True, many other artists have joined the MTRCB as chair, as vice chair or as members. But as history teaches us, they fight a lonely fight from the inside and outside. Other forces, like faiths, always seek to influence its classifications, even if the artists would always stand for the widest possible of latitude of free expression per movie.
The fact remains that 30 years after the overthrow of Marcos, the same 30-member presidential board of censors continue to exist decide what is fit to be watched in theaters and in television, and by whom. It is an unchanged situation that keeps artists and audience under a leash.
Fresh from the euphoria of the triumphant MMFF 2016, it is perhaps instructive and humbling to remember the immortal words of Brocka, our national artist for film: “The artist is always a participant. He tries to be true not only to his craft but also to himself. For it is the supreme duty of the artist to investigate the truth, no matter what forces attempt to hide it. And then to report it to the people, to confront them with it, like a whiplash that will cause wounds but will free the mind from the various fantasies and escapist fare that the Establishment pollutes our minds with.”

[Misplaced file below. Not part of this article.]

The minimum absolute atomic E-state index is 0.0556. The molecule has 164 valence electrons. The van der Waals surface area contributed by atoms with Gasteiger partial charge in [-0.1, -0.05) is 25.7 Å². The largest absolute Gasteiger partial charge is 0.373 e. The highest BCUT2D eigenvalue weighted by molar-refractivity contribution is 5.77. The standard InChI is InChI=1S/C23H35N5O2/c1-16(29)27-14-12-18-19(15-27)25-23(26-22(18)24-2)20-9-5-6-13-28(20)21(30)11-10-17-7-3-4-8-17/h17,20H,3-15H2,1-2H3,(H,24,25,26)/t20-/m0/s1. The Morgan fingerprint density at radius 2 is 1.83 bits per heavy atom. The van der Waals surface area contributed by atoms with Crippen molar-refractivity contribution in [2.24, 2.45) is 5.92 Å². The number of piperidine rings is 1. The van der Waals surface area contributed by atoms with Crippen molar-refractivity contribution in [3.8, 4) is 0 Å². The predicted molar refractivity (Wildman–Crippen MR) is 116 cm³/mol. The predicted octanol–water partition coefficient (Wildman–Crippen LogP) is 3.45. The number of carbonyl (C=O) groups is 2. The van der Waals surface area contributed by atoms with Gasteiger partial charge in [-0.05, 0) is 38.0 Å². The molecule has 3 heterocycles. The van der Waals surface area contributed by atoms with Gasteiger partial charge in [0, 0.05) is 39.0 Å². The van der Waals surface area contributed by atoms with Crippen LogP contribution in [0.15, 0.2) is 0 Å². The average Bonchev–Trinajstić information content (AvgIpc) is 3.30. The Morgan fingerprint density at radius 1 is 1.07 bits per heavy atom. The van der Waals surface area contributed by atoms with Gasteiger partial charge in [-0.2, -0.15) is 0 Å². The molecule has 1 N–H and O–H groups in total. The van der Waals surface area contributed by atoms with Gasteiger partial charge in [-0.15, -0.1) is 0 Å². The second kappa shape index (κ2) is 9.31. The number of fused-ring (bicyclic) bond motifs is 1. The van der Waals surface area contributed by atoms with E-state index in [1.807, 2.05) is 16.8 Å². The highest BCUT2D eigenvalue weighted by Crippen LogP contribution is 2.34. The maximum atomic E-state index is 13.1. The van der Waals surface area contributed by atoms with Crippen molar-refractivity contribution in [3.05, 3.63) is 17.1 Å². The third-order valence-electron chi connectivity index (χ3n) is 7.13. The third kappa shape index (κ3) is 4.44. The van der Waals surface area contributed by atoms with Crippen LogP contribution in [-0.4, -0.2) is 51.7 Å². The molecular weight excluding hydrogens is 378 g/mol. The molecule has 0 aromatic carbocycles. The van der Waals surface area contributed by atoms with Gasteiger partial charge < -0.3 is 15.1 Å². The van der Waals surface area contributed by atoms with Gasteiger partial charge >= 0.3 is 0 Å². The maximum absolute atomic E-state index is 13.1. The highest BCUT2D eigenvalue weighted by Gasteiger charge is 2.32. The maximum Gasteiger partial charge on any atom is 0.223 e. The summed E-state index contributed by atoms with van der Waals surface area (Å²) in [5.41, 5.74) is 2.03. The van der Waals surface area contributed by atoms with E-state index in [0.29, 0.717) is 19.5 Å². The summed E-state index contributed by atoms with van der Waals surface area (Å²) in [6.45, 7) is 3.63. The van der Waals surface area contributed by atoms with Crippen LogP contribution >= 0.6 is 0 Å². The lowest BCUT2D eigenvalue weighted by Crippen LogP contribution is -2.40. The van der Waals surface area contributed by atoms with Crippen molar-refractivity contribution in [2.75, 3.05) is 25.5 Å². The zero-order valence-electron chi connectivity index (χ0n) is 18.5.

Yes, like all artists, Uson can free herself from the “pressure” of being a censor in the MTRCB, and stand in solidarity with all artists and the people against censorship.
The issue is in reality about the readiness of Duterte, the opposition and this system give up the power to censor and to abolish the MTRCB. And about artists’ and our own readiness to claim the right to free expression which Brocka and other most brilliant freedom-fighters have long challenged us to aspire for.